In May of this year, writer Gabriella Paiella called Ivanka Trump "a sentient patent nude pump." I thought about this line after Louise Linton, the wife of Treasury Secretary Steven Mnuchin, posted that photo of herself getting off a government plane. In the photo — which you've probably seen — Linton steps onto the pavement in a pair of nude Valentino Rockstud pumps.

Nude pumps signify a polished, "professional" femininity that seems to be quickly falling out of fashion. You know the look: sausage curls, heavy blush (preferably NARS's infamous gold-flecked peach shade "Orgasm"). Sheath dresses and statement necklaces and a J. Crew trench coat and a Michael Kors bag, or perhaps, if you're really fortunate, a Louis Vuitton. It's a look particularly prevalent in the Washington, D.C., neighborhoods where people "work on the Hill." It's also popular among local newscasters, Real Housewives, and female hosts of the Today show.

The women in and around the Trump administration love a nude pump. Ivanka Trump is frequently photographed wearing them, as are Melania and Kellyanne Conway. Ivanka's eponymous shoe line even features several styles in this color: stilettos, chunky heels, round-toed pumps, court shoes with pointed toes. They come in matte and patent finishes, and are supposed to resemble your skin tone.

The genius of the nude pump is how it blends the two defining traits of the "professional" costume: its high maintenance and inconspicuousness.

The best definition of the female "professional" aesthetic I've seen comes from Autumn Whitefield-Madrano. "Looking professional revolves around labor," she argues. It means getting expensive haircuts and purchasing expensive styling products, but at the same time, your hair color and style must appear "natural." It must not draw too much attention to itself, which would mean drawing attention to the labor that went into creating and maintaining it. A beehive would not be "professional," at least in the colloquial sense, nor would purple hair. Makeup is definitely required, but it must be "natural" makeup, not, say, blue eyeshadow. Having a manicure is nice, but your nails must not be stiletto nails encrusted with rhinestones. Beige or subtle pink — these are workplace-appropriate.

Looking professional is expensive, accommodationist, and emotionally taxing. Beyond looking professional, the worker (regardless of gender) must be professional. This means suppressing emotions and even opinions, and adopting a flat, "competent" affect. It means smiling but not too much. It is very complicated.

The nude pump is an ideal synecdoche for all these expectations. High heels have long been tacitly understood to be the most "professional" choice in women's footwear. Some workplaces — including those of law and accounting firms — even require them. Sure, high heels are uncomfortable and hinder the wearer's natural range of motion, and sure, they can cause lasting muscle and spine damage. But again, such consequences are a small price to pay for the right to earn a salary. The nude pump — which is definitionally the color of the wearer's skin, or close to it — draws attention away from all this. It is there, acting as a stamp of femininity, but a quiet one. A nude pump is unlikely to offend anyone. "Oh, these old things?"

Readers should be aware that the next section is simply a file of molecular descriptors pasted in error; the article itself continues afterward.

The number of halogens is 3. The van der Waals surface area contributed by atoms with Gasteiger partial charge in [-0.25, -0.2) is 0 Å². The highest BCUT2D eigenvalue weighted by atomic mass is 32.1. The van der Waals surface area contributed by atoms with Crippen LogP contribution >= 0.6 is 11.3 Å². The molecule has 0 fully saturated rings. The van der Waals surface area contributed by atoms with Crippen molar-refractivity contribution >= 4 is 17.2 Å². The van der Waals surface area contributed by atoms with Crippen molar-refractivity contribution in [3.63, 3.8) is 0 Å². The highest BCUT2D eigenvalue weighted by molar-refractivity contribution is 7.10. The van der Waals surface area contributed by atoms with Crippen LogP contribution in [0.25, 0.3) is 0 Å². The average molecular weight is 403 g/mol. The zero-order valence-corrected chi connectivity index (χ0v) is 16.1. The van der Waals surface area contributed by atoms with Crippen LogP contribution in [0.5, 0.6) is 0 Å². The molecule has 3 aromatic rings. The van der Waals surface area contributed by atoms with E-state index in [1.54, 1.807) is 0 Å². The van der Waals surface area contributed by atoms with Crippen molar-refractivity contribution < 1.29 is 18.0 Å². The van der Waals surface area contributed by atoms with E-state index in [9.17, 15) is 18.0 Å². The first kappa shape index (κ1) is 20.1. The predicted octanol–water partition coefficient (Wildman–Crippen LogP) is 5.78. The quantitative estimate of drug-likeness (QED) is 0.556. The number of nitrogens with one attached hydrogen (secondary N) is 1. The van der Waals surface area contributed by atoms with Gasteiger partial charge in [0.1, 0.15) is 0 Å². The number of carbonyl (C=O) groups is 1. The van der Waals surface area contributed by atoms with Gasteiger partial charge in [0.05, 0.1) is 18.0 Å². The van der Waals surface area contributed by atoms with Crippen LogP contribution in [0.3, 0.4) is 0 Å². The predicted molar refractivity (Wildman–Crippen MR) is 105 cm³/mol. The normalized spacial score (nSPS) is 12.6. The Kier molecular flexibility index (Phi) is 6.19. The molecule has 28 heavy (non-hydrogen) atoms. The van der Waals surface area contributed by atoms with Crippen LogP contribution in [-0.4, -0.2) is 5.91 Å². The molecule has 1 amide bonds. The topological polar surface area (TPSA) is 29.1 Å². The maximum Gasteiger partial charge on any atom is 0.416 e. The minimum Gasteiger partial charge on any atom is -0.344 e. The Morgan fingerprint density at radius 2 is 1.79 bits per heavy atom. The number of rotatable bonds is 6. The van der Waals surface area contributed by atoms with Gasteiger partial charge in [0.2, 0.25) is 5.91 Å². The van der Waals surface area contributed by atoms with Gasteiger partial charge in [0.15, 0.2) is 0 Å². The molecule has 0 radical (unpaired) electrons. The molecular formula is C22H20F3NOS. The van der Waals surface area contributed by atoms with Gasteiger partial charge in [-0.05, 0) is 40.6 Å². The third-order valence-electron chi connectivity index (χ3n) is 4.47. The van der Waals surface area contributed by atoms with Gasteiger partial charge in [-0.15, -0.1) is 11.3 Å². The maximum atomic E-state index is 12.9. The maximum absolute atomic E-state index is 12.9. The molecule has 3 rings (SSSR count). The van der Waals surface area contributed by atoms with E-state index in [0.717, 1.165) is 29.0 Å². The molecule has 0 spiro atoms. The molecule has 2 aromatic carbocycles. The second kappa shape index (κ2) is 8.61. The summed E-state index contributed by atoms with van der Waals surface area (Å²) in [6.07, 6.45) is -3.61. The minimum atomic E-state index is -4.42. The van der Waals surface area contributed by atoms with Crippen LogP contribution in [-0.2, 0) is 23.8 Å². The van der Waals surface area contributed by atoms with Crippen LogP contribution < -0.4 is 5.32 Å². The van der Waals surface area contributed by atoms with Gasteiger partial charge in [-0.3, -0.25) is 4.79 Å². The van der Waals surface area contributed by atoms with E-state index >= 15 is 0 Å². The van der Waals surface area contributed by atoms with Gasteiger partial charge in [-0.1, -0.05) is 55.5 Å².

This particular style of footwear seems to to have originated with upscale shoe designer Christian Louboutin. The look became popular with Kim Kardashian, Michelle Obama, and, most famously, Kate Middleton, who wore her nude LK Bennett Sledge pumps so often that The Daily Mail christened her "the reigning Queen of Nude Shoes."

So yes, the style has an unquestionable celebrity pedigree. But it also seems inextricably tied to a particular attitude towards professional aesthetics that has recently found itself degraded.

I began to notice women wearing nude pumps during Barack Obama's first term in office. This isn't just an anecdotal observation. If you look up "nude pumps" on Google Trends, searches for both "nude shoes" and "nude pumps" began to rise in 2008. Each year, searches spiked in the summer and fell in the winter. Broadly speaking, the trend seems to have reached its pinnacle in the summer of 2011, and has since been on the decline.

In fact, it was the summer preceding Occupy Wall Street that nude pumps peaked in popularity. Looking back, I think that year marked a sea change not only in leftist politics, but popular fashion, too. Occupy Wall Street was followed by the mass appropriation of feminism by popular and consumer culture, the rise of Black Lives Matter in the summer and fall of 2014, and, finally, the election of Donald Trump and the attendant mass protests.

Radical concerns and radical, in-your-face aesthetics filtered up into mass culture, including fashion. Luxury garments reading "feminist" or "smash the patriarchy" proliferated. Now, you can buy a Rachel Antonoff sweater decorated with uteruses and crocheted tampons. More subtly, the minimalist sprezzatura long popular among academics and radicals seemed to proliferate. Think all black, minimal (if any) makeup, Chelsea boots, tattoos, the odd septum ring or conch piercing. Think body hair.

Where femininity, in the traditional sense, does show up in young professional circles these days, it is often in its high form — unapologetic fuschia and berry lipstick, Dusen-Dusen-esque Memphis patterns or fruit prints. This type of femininity is unapologetically present and demands an acknowledgement of the labor that goes into dressing "like a woman."

Amid all this, what are we to make of Ivanka, the "sentient patent nude pump?" One could argue she hasn't quite gotten the memo. Women who work are simply not interested in #womenwhowork. Across America, they are shelving their nude pumps and lacing up their stomping boots.